Please note: This information was current at the time of publication but now may be out of date. This handout provides a general overview and may not apply to everyone. For regularly updated information on a variety of health topics, please visit familydoctor.org, the AAFP patient education website.

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Am Fam Physician. 2004;69(8):1971-1972

What is type 2 diabetes? What is prediabetes?

Diabetes is a disease in which blood sugar levels are higher than normal. High blood sugar can cause heart attack, stroke, kidney disease, nerve damage, and vision loss. Type 2 diabetes is the most common form of diabetes.

Before people get type 2 diabetes, they usually go through a prediabetic stage. Impaired glucose tolerance (IGT) and impaired fasting glucose (IFG) are the two kinds of prediabetes. In people with IGT and IFG, blood sugar levels are higher than normal but not high enough to say they have diabetes. People with prediabetes have a high risk of getting diabetes. They also are more likely to have a heart attack.

How can my doctor tell if I have prediabetes or diabetes?

Your doctor can use a blood test to see if you have diabetes or prediabetes.

Who is at risk for getting prediabetes and diabetes?

You are at risk for getting prediabetes or diabetes if:

  • You are overweight or obese.

  • You have a parent, brother, or sister with diabetes.

  • You were diagnosed with diabetes during pregnancy or had a baby that weighed more than 9 pounds at birth.

  • You belong to any of the following ethnic groups: black, Native American, Latin American, or Asian/Pacific Islander.

  • You have high blood pressure (above 140/90 mm Hg).

  • Your high-density lipoprotein (HDL) cholesterol level (good cholesterol) is less than 40 mg per dL (for men) or less than 50 mg per dl (for women), or your triglyceride level is higher than 250 mg per dL.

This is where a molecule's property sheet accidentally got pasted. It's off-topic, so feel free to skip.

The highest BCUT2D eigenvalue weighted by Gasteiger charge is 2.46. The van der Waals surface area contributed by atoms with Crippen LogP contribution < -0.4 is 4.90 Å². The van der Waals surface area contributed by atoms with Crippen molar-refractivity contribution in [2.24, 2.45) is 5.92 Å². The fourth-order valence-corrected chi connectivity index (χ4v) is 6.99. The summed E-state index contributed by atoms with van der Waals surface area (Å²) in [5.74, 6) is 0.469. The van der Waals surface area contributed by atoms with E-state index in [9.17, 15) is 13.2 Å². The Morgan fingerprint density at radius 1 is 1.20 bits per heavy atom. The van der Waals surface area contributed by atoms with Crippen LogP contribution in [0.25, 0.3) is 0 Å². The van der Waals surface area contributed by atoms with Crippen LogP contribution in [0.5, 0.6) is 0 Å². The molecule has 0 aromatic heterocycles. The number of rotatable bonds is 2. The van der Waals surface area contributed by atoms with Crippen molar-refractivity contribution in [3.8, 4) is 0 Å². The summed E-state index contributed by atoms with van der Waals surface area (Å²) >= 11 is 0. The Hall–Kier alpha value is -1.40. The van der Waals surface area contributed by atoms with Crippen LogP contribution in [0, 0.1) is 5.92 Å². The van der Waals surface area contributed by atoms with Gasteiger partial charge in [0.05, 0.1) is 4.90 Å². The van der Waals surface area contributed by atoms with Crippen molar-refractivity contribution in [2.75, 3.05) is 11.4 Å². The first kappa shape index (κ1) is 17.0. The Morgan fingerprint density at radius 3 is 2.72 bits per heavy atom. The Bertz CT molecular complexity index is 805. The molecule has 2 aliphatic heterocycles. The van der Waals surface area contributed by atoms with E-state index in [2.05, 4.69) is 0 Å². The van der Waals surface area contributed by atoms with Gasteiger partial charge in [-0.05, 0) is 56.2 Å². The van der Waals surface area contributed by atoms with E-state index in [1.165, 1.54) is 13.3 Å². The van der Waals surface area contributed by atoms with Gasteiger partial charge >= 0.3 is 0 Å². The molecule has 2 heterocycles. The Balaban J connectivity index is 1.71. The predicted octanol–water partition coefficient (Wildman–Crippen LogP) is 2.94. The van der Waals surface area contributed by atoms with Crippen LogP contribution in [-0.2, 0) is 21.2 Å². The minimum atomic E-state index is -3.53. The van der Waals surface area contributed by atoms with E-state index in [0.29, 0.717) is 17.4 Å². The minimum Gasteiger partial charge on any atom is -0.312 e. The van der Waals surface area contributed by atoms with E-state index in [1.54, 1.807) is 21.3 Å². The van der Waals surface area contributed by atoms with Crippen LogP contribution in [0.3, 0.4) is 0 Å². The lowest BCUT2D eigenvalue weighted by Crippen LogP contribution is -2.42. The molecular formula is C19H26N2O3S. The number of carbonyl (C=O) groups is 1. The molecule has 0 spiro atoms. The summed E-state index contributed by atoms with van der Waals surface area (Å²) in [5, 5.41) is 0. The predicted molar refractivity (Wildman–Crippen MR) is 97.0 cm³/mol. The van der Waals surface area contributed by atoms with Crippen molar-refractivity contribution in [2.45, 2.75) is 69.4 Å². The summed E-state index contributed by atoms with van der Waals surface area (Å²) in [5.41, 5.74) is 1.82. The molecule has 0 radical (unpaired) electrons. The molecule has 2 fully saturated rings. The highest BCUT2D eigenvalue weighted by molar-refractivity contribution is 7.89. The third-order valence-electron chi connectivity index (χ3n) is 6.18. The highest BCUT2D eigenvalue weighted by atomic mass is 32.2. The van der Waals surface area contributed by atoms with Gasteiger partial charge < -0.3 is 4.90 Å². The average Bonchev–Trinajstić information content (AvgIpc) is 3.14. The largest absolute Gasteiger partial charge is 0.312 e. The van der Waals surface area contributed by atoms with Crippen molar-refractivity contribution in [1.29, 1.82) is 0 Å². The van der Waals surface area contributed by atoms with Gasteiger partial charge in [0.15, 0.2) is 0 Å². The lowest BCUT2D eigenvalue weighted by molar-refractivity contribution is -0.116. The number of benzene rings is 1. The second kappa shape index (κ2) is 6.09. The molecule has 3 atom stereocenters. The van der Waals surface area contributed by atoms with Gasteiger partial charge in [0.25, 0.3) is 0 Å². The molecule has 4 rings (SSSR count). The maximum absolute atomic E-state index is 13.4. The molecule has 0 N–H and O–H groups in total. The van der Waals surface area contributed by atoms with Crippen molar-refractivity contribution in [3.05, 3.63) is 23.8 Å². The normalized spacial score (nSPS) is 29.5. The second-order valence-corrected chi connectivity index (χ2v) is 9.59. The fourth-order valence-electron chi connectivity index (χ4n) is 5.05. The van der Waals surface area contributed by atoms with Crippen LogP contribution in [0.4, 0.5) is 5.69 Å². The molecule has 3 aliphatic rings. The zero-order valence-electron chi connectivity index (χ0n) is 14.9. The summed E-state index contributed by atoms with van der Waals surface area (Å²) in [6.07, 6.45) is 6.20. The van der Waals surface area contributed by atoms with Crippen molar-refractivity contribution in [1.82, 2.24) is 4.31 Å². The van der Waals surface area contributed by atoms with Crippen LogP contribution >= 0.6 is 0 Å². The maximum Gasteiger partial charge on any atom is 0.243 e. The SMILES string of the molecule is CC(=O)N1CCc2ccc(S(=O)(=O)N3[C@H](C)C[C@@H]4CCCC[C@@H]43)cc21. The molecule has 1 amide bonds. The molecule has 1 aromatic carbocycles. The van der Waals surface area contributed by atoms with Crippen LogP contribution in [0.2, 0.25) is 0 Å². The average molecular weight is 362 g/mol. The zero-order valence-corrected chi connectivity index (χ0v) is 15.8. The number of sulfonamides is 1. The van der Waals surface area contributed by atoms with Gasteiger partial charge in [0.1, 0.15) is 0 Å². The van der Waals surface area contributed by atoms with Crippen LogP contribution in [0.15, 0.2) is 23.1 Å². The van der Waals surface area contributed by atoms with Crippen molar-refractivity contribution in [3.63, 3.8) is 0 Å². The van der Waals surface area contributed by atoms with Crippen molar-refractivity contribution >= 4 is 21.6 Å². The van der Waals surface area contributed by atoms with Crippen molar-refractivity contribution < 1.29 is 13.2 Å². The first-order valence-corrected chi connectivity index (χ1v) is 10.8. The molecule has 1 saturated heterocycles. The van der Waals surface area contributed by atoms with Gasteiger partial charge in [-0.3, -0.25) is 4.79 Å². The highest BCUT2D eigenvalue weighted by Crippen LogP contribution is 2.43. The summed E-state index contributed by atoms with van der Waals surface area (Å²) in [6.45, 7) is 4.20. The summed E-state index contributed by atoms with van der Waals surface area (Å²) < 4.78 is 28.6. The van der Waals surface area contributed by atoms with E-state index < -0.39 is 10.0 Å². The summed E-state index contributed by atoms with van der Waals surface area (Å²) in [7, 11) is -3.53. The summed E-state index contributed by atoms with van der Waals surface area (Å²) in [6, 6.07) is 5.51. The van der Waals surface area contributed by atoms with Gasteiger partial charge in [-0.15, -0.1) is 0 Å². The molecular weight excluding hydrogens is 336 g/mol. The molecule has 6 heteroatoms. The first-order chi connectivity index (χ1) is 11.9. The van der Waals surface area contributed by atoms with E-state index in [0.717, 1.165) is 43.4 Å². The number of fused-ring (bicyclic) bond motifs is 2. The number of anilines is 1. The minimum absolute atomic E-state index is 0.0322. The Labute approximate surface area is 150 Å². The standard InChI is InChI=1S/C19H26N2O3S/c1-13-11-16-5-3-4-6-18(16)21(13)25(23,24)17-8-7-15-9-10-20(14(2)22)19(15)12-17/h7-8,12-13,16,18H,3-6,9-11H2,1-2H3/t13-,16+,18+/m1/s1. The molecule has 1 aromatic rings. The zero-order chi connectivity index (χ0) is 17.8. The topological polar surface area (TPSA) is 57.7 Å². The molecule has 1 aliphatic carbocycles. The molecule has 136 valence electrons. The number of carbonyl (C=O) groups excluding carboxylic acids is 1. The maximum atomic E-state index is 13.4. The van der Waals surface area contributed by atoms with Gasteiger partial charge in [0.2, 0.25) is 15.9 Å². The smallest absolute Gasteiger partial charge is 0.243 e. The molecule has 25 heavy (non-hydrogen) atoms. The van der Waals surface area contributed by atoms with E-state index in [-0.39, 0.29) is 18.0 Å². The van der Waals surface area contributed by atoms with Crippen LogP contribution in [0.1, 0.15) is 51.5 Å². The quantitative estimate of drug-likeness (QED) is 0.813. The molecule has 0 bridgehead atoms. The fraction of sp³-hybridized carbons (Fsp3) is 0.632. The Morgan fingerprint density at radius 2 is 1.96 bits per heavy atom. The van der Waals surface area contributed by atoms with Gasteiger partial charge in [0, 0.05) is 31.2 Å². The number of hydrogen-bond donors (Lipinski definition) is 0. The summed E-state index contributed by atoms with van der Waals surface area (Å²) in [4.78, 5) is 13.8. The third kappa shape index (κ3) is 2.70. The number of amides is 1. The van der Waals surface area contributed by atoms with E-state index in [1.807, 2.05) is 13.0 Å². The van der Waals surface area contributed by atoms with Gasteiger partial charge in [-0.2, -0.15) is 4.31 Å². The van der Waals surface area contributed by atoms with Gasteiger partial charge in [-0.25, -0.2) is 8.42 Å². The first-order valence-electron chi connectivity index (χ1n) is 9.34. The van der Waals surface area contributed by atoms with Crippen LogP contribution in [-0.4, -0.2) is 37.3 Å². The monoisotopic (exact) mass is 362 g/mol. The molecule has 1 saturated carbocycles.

What can I do to prevent diabetes?

By making changes in your lifestyle, you can lower your risk of getting diabetes. If you are overweight, losing 5 to 7 percent of your total body weight can help. Losing weight also will lower your blood pressure and cholesterol levels.

Exercise of any kind can lower your risk of getting diabetes. Your exercise routine should include 30 minutes of moderate physical activity at least five times a week. Be sure to stay at an exercise level that your doctor says is safe for you.

Following a healthy diet also can help. Eat foods like salads, vegetables, fruits, whole grains, fish, beans, poultry, and other meats. Don't eat a lot of white sugar, honey, or molasses. Eat foods made with whole grains instead of white flour.

Less than 30 percent of your total daily calories should come from fat. Less than 10 percent of your daily calories should come from saturated fat. Carbohydrates should make up 50 to 60 percent of your total daily calories. Your diet also should include at least 20 grams of fiber per day.

Your doctor might refer you to a dietitian or diabetic educator for help in changing your eating habits.

Can diabetes medicines help prevent or delay diabetes?

Diabetes medicines are not as effective as diet and exercise. Your doctor might prescribe a diabetes medicine if you are at high risk for diabetes and have other medical problems, such as obesity, a high triglyceride level, a low HDL cholesterol level, or high blood pressure.

Where can I get more information?

  • American Diabetes Association

  • ATTN: National Call Center

  • 1701 North Beauregard Street

  • Alexandria, VA 22311

  • Web site address: http://www.diabetes.org/main/application/commercewf

  • Telephone: 1–800–DIABETES (1–800–342–2383)

  • National Diabetes Information Clearinghouse

  • 1 Information Way

  • Bethesda, MD 20892–3560

  • Web site address: http://www.niddk.nih.gov/health/diabetes/ndic.htm

  • Telephone: 1–800–860–8747

  • National Diabetes Education Program

  • Office of Communications and Public Liaison

  • NIDDK, NIH, Building 31, Room 9A04 Center Drive, MSC 2560

  • Bethesda, MD 20892–3560

  • Web site address: http://www.ndep.nih.gov

  • CDC Diabetes Public Health Resource

  • CDC Division of Diabetes Translation

  • PO. Box 8728

  • Silver Spring, MD 20910

  • Web site address: http://www.cdc.gov/diabetes

  • Telephone: Toll free 1–877–CDC-DIAB (877–232–3422)

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